6. Do you plan to continue writing? If so, will it be fiction or non-fiction?
Dorothy Parker once famously said, “I hate writing. I love having written.” After enduring the stark loneliness, frustration and undulating emotions associated with writing my first book, I appreciate the paradox. Still, I would like to write again, but I’m not sure I have another book in me right now. I certainly do not see myself writing fiction, but I think I’d like to explore writing essays, articles or commentary next.
7. Can you tell the blog readers about the mission of the Douglas B. Gardner Foundation and your involvement?
My children and I established the Douglas B. Gardner foundation in 2004 to support quality after school programs for at-risk children. Doug served on the boards of several children’s charities and talked of becoming an “angel” to a select group of motivated organizations that made a real difference in the lives of the kids they touched. I wanted to ensure that Doug would always be that angel; that in his name at-risk children in New York would receive real support and opportunities to achieve success.
I work closely with the organizations we support to create programs that otherwise wouldn’t exist or foster those that continue to have a positive impact on the children who participate.
Over the years the DBG Foundation has created an instructional swim program now in its third year, sponsored several AAU boys’ and girls’ basketball teams through which the kids are mentored and tutored as well as coached, and funded arts and leadership development programs.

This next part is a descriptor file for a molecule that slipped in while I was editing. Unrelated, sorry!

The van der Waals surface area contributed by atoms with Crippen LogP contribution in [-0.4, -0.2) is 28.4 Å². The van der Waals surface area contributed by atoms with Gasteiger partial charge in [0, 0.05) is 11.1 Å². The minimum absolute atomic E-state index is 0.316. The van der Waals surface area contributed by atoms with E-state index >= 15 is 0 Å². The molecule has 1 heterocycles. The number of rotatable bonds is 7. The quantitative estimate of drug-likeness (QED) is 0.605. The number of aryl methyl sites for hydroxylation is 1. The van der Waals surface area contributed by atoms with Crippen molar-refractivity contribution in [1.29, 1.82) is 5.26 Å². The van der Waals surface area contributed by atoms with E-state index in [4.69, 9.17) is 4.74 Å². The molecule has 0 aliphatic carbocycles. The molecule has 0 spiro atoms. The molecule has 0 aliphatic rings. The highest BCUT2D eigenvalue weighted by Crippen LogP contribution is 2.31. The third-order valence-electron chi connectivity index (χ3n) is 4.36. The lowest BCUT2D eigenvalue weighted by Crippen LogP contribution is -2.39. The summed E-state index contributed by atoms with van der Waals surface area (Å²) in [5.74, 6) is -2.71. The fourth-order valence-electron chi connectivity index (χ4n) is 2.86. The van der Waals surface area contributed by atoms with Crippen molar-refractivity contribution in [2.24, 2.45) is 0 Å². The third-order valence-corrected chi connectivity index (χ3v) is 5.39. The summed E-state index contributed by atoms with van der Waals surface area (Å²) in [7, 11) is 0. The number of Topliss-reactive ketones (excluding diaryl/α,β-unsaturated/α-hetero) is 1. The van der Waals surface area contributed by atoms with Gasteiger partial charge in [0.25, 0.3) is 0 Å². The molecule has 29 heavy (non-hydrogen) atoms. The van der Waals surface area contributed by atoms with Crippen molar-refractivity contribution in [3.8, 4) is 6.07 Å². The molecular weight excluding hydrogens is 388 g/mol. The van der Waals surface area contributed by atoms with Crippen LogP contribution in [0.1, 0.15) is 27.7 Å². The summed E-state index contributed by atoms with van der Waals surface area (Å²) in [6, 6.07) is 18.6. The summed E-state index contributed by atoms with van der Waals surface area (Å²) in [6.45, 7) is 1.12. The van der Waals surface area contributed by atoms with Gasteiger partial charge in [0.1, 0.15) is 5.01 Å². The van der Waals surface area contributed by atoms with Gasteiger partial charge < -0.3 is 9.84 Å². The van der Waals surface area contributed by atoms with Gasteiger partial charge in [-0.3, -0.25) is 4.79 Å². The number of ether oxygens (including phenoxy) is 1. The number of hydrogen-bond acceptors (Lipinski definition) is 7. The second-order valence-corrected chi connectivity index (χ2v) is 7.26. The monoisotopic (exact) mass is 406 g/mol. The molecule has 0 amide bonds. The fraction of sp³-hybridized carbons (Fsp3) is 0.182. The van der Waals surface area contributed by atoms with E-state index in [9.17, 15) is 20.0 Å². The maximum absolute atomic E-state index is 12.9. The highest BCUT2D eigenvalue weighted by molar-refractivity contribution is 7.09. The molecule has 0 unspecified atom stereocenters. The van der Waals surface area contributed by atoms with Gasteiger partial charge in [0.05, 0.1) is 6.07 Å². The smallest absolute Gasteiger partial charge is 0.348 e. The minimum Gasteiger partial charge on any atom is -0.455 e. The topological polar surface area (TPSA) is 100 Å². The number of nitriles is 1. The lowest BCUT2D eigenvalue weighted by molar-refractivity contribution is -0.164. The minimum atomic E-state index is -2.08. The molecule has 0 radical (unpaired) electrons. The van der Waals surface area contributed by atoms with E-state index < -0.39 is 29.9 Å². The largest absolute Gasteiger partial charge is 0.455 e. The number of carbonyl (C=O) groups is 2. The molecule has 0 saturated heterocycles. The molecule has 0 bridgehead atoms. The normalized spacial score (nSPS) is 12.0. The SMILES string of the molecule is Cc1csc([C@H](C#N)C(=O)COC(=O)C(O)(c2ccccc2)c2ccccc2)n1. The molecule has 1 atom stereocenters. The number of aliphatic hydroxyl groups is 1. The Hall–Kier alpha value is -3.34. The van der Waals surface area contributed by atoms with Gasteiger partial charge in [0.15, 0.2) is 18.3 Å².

8. How has your life changed since the publication of the book, and what has been the reception from readers.
I am deeply touched by the thoughtful comments, posts and emails I’ve received from people across the country who have connected with my story. It’s true that grieving is the great leveler. It doesn’t matter what the circumstance, religion or background, the catastrophic loss of a loved one brings everyone to the same place. I found it heartening to know that no matter what I was feeling – sadness, anger, dark humor, fear – others have felt the same.
9. What do you feel is the universal message of your memoir?
I certainly do not have a monopoly on pain and loss, but I hope that a reader will find a kindred spirit within the pages. Indeed, whether a loved one died on 9/11, on a battlefield or from a long illness, every loss shatters the foundation under those left behind. I would like the book to connect even if the reader has not experienced a loss like mine. Maybe my story will help restore someone’s faith in life’s possibilities, to remind one that, even as life can turn on a dime for the worst, it can also turn again in a positive direction.
Mostly, I would like a reader to know that one doesn’t have to shut the door on the past in order to move forward. We hear all the time that we should find “closure” and “move on.” I don’t think we move on; I think we simply continue to move through a loss like this and learn to live again. I’ve never looked for closure, not only because it doesn’t exist, but because I want Doug’s memory to sting, to remind me that he existed and mattered. It’s the only way I can give him to my children and love my husband, Derek, with the full and open heart he deserves. I have to believe that you can live a fully present life, carry your loss and somehow joy will find you.